- Names of heirs such as spouse, children, and other relatives or friends
- Names of witnesses
- Residence of testator
- Lists of belongings, property, and so forth
- Document and recording dates
- Date of death
Collection Content[edit | edit source]
Sample Images[edit | edit source]
How Do I Search This Collection?[edit | edit source]
Before searching this collection, it is helpful to know:
- The name of the deceased
- The place of residence
- The approximate death or probate date
Search the Index[edit | edit source]Search by name on the Collection Details Page.
- Fill in the search boxes in the Search Collection section with the information you know
- Click Search to show possible matches
View the Images[edit | edit source]
View images in this collection by visiting the Browse Page:
- Select the County
- Select the Surname Letter
- Select the Individual's Name, Year of Probate to view the images.
How Do I Analyze the Results?[edit | edit source]
Compare each result from your search with what you know to determine if there is a match. This may require viewing multiple records or images. Keep track of your research in a research log.
What Do I Do Next?[edit | edit source]
When you have located your ancestor’s record, carefully evaluate each piece of information given. These pieces of information may give you new biographical details that can lead you to other records about your ancestors. Add this new information to your records of each family.
I Found the Person I Was Looking For, What Now?[edit | edit source]
- Use probate records to identify heirs and relatives
- You may be able to use the probate record to learn about adoptions or guardianship of any minor children and dependents
- Use the information in the probate record to substitute for civil birth and death records since the probates exist for an earlier time period
- You may be able to use the probate record to learn about land transactions
- Use the birth date or age along with the residence or place of birth of the deceased to locate census, church, and land records
- Use the occupations listed to find employment records or other types of records such as military records
- Compile the entries for every person who has the same surname as the deceased, this is especially helpful if the surname is unusual.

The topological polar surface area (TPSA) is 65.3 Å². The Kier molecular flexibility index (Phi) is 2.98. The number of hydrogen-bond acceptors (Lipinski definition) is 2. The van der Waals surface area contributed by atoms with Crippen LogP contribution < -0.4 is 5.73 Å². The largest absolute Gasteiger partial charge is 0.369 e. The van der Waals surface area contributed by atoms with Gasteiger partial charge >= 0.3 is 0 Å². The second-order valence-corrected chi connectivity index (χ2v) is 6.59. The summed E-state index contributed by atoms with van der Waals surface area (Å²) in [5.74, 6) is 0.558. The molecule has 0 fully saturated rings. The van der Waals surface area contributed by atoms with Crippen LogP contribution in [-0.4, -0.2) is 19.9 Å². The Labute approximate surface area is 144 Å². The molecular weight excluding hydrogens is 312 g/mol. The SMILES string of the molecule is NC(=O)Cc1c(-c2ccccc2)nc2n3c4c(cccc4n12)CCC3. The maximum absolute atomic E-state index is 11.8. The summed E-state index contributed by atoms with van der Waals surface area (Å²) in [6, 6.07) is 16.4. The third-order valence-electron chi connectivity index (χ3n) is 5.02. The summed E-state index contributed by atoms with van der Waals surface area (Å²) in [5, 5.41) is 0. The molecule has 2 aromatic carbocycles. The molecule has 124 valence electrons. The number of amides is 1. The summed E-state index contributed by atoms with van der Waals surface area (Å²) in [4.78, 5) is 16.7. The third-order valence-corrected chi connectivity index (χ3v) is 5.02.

- Continue to search the records to identify children, siblings, parents, and other relatives who may have died in the same county or nearby. This can help you identify other generations of your family or even the second marriage of a parent. Repeat this process for each new generation you identify
- When looking for a person who had a common name, look at all the entries for the name before deciding which is correct
I Can’t Find the Person I’m Looking For, What Now?[edit | edit source]
- Look for variant spellings of the names. You should also look for alias names, nicknames and abbreviated names
- Look for a different index. There are often indexes at the beginning of each volume. Local genealogical and historical societies often have indexes to local records
- Search the indexes and records of nearby localities
Research Helps[edit | edit source]
The following articles will help you in your research for your family in the state of New York.
Related Family History Library Holdings[edit | edit source]
Related FamilySearch Historical Record Collections[edit | edit source]
Citing This Collection[edit | edit source]
Citations help you keep track of places you have searched and sources you have found. Identifying your sources helps others find the records you used.
The citation for this collection can be found on the Collection Details Page in the section Citing this Collection.
When looking at a record, the citation can be viewed by clicking the drop-down arrow next to Document Information.
When looking at an image, the citation is found on the Information tab at the bottom left of the screen.